At the core of the Affordable Care Act (ACA) is the three-legged stool: (1) insurance reforms; (2) the individual mandate; and (3) premium and cost-sharing subsidies. Removal of any one of these legs could destabilize the ACA.
The ACA established insurance marketplaces in every state to provide access to ACA compliant private health insurance coverage (Qualified Health Plans) in the individual and small group markets. The ACA provides premium subsidies on a sliding scale for persons with incomes up to 400 percent of the federal poverty level (FPL) for the purchase of an individual policy on the marketplace exchange. It also provides cost-sharing subsidies for persons with incomes below 250 percent FPL.
Prior to the implementation of the ACA, insurers typically used manual rating for rate-making in the individual and small group markets, and exclusions from coverage for pre-existing conditions were common. Age-based rates were typically 5:1. The insurance reforms in the ACA are largely directed at the small group and individual markets (e.g., guaranteed issue/renewal, no preexisting condition limitations, adjusted community rating capped at a 3:1 ratio for age). Standardization of benefits is achieved by requiring coverage for ten essential health benefits (EHBs) and certain preventive services which in the latter case services must be provided without cost-sharing.
There are winners and losers under the ACA. Relatively unhealthy people that qualify for premium subsidies are the winners. Relatively healthy people that do not qualify for subsidies are the losers. Thus while the ACA has successfully expanded access to health care coverage, it has also resulted in higher premiums and a shift to policies with higher deductibles. There has also been ongoing concern about the withdrawal of insurers from the marketplace exchanges and the resulting lack of competition.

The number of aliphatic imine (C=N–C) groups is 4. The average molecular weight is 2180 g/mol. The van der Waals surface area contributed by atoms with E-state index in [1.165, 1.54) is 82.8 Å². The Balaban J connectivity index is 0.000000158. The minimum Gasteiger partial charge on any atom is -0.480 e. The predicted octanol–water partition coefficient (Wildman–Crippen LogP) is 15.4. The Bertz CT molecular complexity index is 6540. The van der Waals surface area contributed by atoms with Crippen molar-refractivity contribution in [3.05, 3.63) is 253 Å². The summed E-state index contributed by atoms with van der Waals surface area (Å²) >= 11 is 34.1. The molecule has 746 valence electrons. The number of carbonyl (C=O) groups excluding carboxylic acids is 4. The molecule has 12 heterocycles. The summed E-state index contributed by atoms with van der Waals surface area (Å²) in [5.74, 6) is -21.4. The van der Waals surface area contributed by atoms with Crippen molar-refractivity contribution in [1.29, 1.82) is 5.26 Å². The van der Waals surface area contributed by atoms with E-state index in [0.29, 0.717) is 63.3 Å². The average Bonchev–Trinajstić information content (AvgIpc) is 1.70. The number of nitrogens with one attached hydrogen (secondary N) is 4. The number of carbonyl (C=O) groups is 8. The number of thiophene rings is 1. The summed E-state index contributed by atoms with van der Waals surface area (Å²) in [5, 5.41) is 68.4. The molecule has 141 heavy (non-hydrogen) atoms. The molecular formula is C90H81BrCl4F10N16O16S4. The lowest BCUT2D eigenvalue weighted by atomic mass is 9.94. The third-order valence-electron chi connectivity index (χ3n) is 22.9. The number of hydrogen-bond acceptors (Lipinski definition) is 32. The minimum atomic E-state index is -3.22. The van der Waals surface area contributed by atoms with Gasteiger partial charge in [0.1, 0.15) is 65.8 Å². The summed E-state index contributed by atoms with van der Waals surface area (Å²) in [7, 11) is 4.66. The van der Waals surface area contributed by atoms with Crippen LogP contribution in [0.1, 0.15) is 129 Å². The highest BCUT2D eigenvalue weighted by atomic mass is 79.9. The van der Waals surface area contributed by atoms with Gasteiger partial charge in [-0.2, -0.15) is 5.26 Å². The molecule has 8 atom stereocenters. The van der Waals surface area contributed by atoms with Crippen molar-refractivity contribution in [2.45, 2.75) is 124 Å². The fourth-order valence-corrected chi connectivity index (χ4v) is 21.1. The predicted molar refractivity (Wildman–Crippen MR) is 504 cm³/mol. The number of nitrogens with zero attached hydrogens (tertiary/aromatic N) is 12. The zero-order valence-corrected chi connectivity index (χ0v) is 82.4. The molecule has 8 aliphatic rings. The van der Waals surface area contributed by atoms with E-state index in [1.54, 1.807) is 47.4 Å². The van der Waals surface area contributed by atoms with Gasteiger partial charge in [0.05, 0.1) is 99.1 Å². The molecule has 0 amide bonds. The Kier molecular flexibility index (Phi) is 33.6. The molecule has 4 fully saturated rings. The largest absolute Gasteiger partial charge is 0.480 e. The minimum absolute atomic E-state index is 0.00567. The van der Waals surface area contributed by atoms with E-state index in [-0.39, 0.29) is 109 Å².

During his campaign President Trump promised to "repeal and replace" Obamacare, but in 2017 Congress rejected a Republican plan that would have repealed much of the ACA. Several recent developments could, however, destabilize the ACA: (1) zeroing out of the individual mandate penalty; (2) failure to fund cost-sharing subsidies; (3) increased access to Association Health plan for small employers; and (4) increasing the coverage period for short- term plans from three months to 12 months.
The purpose of the individual mandate was to provide incentives for younger, healthier people to sign up for coverage under a Qualified Health Plan thereby mitigating the problem of adverse selection. It required everyone to provide proof of minimum essential coverage to the IRS when filing a tax return. Nonetheless, since the marketplace exchanges began operation in 2014, there has been concern that the penalties were inadequate. Moreover, the penalty could only be collected from a refund due to a taxpayer. In December 2017, as a part of the Tax Reform legislation, Congress zeroed out the penalties attached to the individual mandate beginning in 2019, but did not actually repeal the mandate. CBO estimated that the effect of zeroing out of the penalty would be to reduce the number of people with health insurance by four million in 2019 and 13 million in 2027 "because healthier people would be less likely to obtain insurance and because, especially in the nongroup market, the resulting increases in premiums would cause more people to not purchase insurance."
Congress failed to appropriate money for the cost sharing subsidies. The government continued to reimburse insurance companies during the Obama administration. The House of Representative brought a lawsuit seeking to end the cost sharing subsidies and the U.S. district court for the District of Columbia decided that the Obama administration could not constitutionally reimburse insurers for the costs. In October 2017, the Trump Administration announced that it would discontinue cost-sharing reimbursements for insurers.
Association Health Plans.